Amanda Granfield’s Scar Stories at Muddy Waters Cafe
Muddy Waters Cafe, the coffeehouse-cum-showspace on Haley St., has made a name for itself booking under-the-radar rock outfits, playing host to some delightfully whacked-out art exhibits, and providing a safe haven for lovers of all things fringe. So it’s really no surprise that Summerland photog Amanda Grandfield’s rich, startling, and culturally relevant snapshots of scars have recently been added to Muddy’s chipped walls. Captured over the course of five-plus years, Grandfield’s pictures depict close-ups and wide shots of all types of injuries, along with stories, written by her subjects, of how each scar was made. And be forewarned, some of the tales included in the exhibit’s written guide are not for the faint of heart.
The images, which wrap around the cafe’s east- and south-facing walls, are all done in black-and-white silver gelatin photographic prints, creating astoundingly detailed shots that tell deeply personal stories. Grandfield’s subjects are a diverse collection of individuals from all across the United States, as well as select members of the Hamar tribe in Southwestern Ethiopia.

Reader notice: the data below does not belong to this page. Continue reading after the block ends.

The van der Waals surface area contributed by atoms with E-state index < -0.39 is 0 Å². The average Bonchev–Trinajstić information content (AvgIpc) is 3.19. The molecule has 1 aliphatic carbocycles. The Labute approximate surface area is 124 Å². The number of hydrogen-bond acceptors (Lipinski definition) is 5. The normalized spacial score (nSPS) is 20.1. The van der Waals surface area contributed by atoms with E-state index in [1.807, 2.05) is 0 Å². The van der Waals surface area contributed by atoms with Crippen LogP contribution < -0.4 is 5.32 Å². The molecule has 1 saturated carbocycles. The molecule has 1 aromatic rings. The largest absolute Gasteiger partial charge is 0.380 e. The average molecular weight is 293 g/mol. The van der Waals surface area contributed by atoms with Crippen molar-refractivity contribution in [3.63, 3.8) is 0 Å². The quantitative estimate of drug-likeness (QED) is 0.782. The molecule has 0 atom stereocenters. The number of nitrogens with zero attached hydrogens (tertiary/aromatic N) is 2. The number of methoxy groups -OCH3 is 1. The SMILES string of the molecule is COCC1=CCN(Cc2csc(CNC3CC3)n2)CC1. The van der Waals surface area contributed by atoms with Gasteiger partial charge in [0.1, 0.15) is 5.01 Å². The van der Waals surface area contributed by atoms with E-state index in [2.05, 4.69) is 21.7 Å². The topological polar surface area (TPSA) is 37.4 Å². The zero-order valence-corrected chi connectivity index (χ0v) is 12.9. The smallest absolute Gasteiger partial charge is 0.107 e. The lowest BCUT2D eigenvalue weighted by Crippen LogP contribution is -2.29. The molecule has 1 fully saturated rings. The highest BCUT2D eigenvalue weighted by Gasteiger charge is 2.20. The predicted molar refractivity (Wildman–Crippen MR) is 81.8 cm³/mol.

The hanging begins in the U.S., depicting injuries that range from one woman’s unfortunate run-in with man’s best friend (“Tana, Dog Bite”) to one man’s botched effort to off himself (“Uralli, Suicide Attempt”). The photos’ corresponding stories, all written in the first person, provide anecdotes and grizzly details that both individualize the subjects and unite Grandfield’s overall vision.
The shots of Hamar, which were taken throughout 2004 and 2005 thanks to a Fulbright grant, give a slightly different view of scarring, as the people there often perform ritualistic mutilations for the sake of beauty, as well as to cure disease. Visually jarring shots of healed whip marks and facial cuts hang alongside photos of accidental knee scrapes and the show’s closing piece, “Dillcoinda, Drunken Fall.” And in the end, Grandfield’s message reads loud and clear; each scar, like the person it belongs to, is individual, and special, and each holds with it secrets of the past that stay with you forever, no matter who you are or where you live.